Price: $8.00
Museum Member Price: $7.20

This acrylic pin has a rubber clutch on the back. Pin measures 1.91" x 0.75"

Color television is a television transmission technology that includes color information for the picture, so the video image can be displayed in color on the television set. It improves on the monochrome or black-and-white television technology, which displays the image in shades of gray (grayscale). Television broadcasting stations and networks in most parts of the world upgraded from black-and-white to color transmission between the 1960s and the 1980s. The invention of color television standards was an important part of the history and technology of television.

Transmission of color images using mechanical scanners had been conceived as early as the 1880s. A demonstration of mechanically scanned color television was given by John Logie Baird in 1928, but its limitations were apparent even then. Development of electronic scanning and display made a practical system possible. Monochrome transmission standards were developed prior to World War II, but civilian electronics development was frozen during much of the war. In August 1944, Baird gave the world's first demonstration of a practical fully electronic color television display. In the United States, competing color standards were developed, finally resulting in the NTSC color standard that was compatible with the prior monochrome system. Although the NTSC color standard was proclaimed in 1953 and limited programming soon became available, it was not until the early 1970s that color television in North America outsold black-and-white/monochrome units. Color broadcasting in Europe did not standardize on the PAL or SECAM formats until the 1960s.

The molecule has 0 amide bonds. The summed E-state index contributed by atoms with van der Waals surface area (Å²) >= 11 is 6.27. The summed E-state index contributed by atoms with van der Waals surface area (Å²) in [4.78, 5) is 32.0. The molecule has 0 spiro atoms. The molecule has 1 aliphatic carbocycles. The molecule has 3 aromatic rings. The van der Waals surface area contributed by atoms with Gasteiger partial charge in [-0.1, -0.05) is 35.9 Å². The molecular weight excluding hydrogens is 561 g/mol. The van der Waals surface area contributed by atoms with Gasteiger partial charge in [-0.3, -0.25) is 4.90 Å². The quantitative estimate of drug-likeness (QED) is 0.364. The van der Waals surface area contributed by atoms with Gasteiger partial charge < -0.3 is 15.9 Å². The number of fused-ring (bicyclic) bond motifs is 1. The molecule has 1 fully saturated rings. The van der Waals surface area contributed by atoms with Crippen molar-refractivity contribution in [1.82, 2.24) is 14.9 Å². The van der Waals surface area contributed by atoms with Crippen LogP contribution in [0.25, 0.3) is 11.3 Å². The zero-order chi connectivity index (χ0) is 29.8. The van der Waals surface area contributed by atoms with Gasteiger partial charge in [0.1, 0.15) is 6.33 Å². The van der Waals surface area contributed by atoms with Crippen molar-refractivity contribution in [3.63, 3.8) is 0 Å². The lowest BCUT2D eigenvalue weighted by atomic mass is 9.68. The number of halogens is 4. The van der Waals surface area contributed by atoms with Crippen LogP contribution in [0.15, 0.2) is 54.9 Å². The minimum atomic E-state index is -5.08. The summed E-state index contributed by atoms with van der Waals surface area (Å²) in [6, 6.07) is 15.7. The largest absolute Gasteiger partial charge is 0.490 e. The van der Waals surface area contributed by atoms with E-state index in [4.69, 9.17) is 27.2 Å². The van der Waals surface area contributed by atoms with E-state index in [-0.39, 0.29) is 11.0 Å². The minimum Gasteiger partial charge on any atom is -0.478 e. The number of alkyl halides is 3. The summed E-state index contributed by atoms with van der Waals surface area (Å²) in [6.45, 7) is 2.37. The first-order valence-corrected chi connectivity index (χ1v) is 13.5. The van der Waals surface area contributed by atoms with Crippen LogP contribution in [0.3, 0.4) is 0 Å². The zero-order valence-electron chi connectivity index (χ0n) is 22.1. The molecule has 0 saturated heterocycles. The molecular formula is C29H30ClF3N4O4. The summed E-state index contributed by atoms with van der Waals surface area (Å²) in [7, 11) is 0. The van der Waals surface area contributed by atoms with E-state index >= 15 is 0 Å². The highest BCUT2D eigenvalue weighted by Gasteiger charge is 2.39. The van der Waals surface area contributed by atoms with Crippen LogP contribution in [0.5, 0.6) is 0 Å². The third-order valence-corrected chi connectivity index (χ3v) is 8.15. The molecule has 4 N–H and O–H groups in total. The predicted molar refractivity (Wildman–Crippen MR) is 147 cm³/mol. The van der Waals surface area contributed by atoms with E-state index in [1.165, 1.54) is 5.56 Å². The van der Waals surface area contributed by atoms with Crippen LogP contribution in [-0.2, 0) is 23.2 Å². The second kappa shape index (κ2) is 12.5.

Broadcasters began to upgrade from analog color television technology to higher resolution digital television c. 2006; the exact year varies by country. The changeover is complete in many countries, but analog television remains in use elsewhere.
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